remotesensing-logo

Journal Browser

Journal Browser

Special Issue "Synthetic Aperture Radar (SAR) Imaging of the Sea Surface: Simulation, Modelling, and Processing"

A special issue of Remote Sensing (ISSN 2072-4292). This special issue belongs to the section "Remote Sensing Image Processing".

Deadline for manuscript submissions: closed (28 February 2022) | Viewed by 8534

Special Issue Editors

Prof. Alin Achim
E-Mail Website
Guest Editor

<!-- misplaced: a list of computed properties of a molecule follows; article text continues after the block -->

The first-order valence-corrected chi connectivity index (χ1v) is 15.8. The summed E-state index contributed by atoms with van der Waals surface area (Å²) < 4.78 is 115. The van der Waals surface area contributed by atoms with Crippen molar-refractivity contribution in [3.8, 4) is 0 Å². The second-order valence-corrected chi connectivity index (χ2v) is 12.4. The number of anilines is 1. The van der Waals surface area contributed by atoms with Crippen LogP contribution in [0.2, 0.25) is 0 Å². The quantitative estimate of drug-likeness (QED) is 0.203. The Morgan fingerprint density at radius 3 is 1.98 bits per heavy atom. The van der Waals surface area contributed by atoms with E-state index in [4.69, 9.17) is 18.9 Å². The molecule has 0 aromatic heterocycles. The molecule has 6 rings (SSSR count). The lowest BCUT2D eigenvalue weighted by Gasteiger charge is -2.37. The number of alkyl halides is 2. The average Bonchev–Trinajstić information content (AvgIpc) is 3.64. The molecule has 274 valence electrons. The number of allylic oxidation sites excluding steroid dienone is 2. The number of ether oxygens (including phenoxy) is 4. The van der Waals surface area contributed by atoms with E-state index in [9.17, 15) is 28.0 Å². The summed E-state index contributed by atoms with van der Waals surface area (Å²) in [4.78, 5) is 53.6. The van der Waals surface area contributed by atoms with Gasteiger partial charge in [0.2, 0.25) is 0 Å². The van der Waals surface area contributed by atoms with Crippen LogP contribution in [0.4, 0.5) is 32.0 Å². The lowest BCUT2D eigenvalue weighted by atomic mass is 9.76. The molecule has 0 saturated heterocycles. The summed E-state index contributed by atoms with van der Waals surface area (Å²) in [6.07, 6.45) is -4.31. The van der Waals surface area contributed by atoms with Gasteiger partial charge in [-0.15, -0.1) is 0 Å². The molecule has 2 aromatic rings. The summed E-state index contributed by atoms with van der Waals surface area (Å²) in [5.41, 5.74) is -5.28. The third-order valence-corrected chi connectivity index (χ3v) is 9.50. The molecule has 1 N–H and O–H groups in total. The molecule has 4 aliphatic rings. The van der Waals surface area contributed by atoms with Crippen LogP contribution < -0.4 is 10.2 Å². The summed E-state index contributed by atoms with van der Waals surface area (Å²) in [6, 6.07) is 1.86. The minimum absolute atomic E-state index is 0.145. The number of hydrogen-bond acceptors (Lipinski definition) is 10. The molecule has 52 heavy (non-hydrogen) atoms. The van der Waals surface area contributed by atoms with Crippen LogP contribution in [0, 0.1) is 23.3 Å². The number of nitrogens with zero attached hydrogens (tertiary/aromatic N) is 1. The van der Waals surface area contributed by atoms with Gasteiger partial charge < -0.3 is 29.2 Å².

Dept. of Electrical & Electronic Engineering, University of Bristol, Merchant Venturers Building, Woodland Road, Bristol BS8 1UB, UK
Interests: Synthetic Aperture Radar (SAR); computational imaging; inverse problems; statistical signal processing
Dr. Oktay Karakus
E-Mail Website
Guest Editor
School of Computer Science and Informatics, Cardiff University, Queen's Buildings, 5 The Parade, Roath, Cardiff CF24 3AA, UK
Interests: statistical signal/image processing; bayesian data analysis; remote sensing; synthetic aperture radar imaging; inverse problems; convex/non-convex optimisation; Markov Chain Monte Carlo Methods; nonlinear time series modelling
Special Issues, Collections and Topics in MDPI journals

Special Issue Information

Dear Colleagues,